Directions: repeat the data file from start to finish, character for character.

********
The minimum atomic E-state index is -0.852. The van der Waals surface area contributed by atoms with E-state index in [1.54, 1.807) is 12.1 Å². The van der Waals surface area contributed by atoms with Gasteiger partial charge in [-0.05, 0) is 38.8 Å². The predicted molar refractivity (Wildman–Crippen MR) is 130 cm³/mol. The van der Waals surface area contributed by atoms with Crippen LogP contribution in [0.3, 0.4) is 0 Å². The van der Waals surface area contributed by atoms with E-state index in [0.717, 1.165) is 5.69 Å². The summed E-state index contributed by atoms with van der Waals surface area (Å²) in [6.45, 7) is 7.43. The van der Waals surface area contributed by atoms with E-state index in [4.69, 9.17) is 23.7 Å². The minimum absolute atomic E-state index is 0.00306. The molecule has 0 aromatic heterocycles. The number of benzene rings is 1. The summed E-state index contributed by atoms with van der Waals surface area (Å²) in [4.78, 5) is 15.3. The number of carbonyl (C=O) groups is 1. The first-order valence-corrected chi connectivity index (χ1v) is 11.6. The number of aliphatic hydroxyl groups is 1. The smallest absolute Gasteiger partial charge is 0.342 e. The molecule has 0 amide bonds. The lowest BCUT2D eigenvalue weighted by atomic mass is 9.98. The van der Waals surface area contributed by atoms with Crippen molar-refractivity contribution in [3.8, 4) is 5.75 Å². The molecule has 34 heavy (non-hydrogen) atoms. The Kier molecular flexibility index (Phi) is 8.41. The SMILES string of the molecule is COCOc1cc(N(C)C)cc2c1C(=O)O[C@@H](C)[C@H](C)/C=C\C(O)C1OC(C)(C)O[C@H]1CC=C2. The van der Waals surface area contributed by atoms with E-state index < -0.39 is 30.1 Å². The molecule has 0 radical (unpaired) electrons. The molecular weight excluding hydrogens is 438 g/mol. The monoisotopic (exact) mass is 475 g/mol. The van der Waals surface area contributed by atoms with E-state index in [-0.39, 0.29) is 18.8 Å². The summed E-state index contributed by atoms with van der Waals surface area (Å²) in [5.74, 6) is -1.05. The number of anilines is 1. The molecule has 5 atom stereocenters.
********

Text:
The minimum atomic E-state index is -0.852. The van der Waals surface area contributed by atoms with E-state index in [1.54, 1.807) is 12.1 Å². The van der Waals surface area contributed by atoms with Gasteiger partial charge in [-0.05, 0) is 38.8 Å². The predicted molar refractivity (Wildman–Crippen MR) is 130 cm³/mol. The van der Waals surface area contributed by atoms with Crippen LogP contribution in [0.3, 0.4) is 0 Å². The van der Waals surface area contributed by atoms with E-state index in [0.717, 1.165) is 5.69 Å². The summed E-state index contributed by atoms with van der Waals surface area (Å²) in [6.45, 7) is 7.43. The van der Waals surface area contributed by atoms with E-state index in [4.69, 9.17) is 23.7 Å². The minimum absolute atomic E-state index is 0.00306. The molecule has 0 aromatic heterocycles. The number of benzene rings is 1. The summed E-state index contributed by atoms with van der Waals surface area (Å²) in [4.78, 5) is 15.3. The number of carbonyl (C=O) groups is 1. The first-order valence-corrected chi connectivity index (χ1v) is 11.6. The number of aliphatic hydroxyl groups is 1. The smallest absolute Gasteiger partial charge is 0.342 e. The molecule has 0 amide bonds. The lowest BCUT2D eigenvalue weighted by atomic mass is 9.98. The van der Waals surface area contributed by atoms with Crippen molar-refractivity contribution in [3.8, 4) is 5.75 Å². The molecule has 34 heavy (non-hydrogen) atoms. The Kier molecular flexibility index (Phi) is 8.41. The SMILES string of the molecule is COCOc1cc(N(C)C)cc2c1C(=O)O[C@@H](C)[C@H](C)/C=C\C(O)C1OC(C)(C)O[C@H]1CC=C2. The van der Waals surface area contributed by atoms with E-state index < -0.39 is 30.1 Å². The molecule has 0 radical (unpaired) electrons. The molecular weight excluding hydrogens is 438 g/mol. The monoisotopic (exact) mass is 475 g/mol. The van der Waals surface area contributed by atoms with E-state index in [-0.39, 0.29) is 18.8 Å². The summed E-state index contributed by atoms with van der Waals surface area (Å²) in [5.74, 6) is -1.05. The number of anilines is 1. The molecule has 5 atom stereocenters.